CSM Pflieger takes responsibility of Signal Corps
July 15, 2011
FORT GORDON, Ga. - “Do I have what it takes to be an Army Signaleer, will I get the message through when the time comes,” asked Command Sgt. Maj. Ronald S. Pflieger. “Today I stand ready to serve as your regimental command sergeant major.”
Twenty-eight years ago, a private Pflieger stood on the same field graduating as a multi-channel communications equipment operator (31M) from advance individual training here, wide eyed and wondering what he had gotten himself into.
Pflieger assumed responsibility as the Signal Corps’ regimental command sergeant major and as command sergeant major of the U.S. Army Signal Center of Excellence and Fort Gordon during an Assumption-of-Responsibility ceremony held July 15 on Barton Field.
“It’s not a change-of-command but the system is very similar,” said Maj. Gen. Alan R. Lynn, USASCE&FG;commander. “There’s been a change. Now boards meet, and the very best command sergeants major for brigade level are based on their leadership, technical ability, people skills and much more. The beauty of this system is that for a post or regimental command sergeant major, I get to select from that group; the best of the best,” he said. “There are no bad choices … He is the right man for our time in history.”
“I was looking for something specific out of the top 10 command sergeants in our Army. The top 10 Signal Corps command sergeants major,” said Lynn. “I was looking for a warfighter, someone with joint experience, because after all Fort Gordon is not just an Army post. I was looking for [Training and Doctrine Command] experience, somebody physically fit, and who is passionate about caring for Soldiers and caring for their Families. And, I found all that and more in Command Sgt. Maj. Ronald S. Pflieger. “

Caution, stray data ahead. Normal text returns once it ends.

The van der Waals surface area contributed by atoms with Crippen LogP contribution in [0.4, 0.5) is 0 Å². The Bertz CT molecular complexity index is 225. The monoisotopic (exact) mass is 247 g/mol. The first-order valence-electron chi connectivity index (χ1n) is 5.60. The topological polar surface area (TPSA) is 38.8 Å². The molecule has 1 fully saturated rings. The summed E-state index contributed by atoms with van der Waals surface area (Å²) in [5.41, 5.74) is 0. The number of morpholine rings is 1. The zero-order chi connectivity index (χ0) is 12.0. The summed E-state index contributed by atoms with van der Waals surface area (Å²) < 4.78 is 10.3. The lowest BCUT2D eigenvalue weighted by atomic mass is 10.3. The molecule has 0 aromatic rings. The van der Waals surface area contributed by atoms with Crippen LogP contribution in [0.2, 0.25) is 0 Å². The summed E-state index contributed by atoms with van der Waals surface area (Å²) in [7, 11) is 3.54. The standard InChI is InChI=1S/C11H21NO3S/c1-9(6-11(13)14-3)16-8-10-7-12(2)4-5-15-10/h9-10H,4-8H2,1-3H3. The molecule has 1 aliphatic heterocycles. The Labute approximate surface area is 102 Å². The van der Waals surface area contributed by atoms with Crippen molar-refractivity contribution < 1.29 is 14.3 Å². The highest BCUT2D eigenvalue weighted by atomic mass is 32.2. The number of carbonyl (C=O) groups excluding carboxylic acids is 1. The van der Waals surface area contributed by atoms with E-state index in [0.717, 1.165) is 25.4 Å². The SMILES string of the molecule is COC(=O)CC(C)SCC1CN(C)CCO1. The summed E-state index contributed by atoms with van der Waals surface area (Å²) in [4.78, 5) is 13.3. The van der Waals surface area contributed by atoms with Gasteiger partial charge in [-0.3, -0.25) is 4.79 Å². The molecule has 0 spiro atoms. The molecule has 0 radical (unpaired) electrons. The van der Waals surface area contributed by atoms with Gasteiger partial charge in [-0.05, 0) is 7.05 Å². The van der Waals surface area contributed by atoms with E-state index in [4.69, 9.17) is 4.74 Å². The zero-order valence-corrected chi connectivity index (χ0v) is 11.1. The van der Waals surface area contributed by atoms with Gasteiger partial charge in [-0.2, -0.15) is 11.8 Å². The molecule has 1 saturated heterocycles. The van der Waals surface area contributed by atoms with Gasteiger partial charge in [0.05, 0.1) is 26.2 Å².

Pflieger’s previous assignment was with the Joint Communications Support Element (Airborne), Joint Forces Command, MacDill Air Force Base, Tampa, Fla., which is the model for communications and will continue to be the model for communications in the future and it was all joint, not just training but also in operations.
Pflieger is also a family man, said Lynn. His wife Lori and children R.J. and Kayla are scheduled to join him at Fort Gordon. Asked about his two most favorite times on active duty by Lynn, Pflieger’s answer was “marrying his beautiful wife Lori, and being a jumpmaster in charge of 64 paratroopers for the first time.”
He looks forward to working with Lynn to transform the Signal Regiment. Through the Chief of Signal’s vision for the future of communications support, the conditions for noncommissioned officers and Soldier of the regiment will make that vision a reality.
“Commanders can’t put steel on target maneuver their formations to close "on and destroy the enemies of this great nation without the communication you provide. So In my eyes there is no greater combat multiplier than the men and women of the Signal Regiment,” said Pflieger.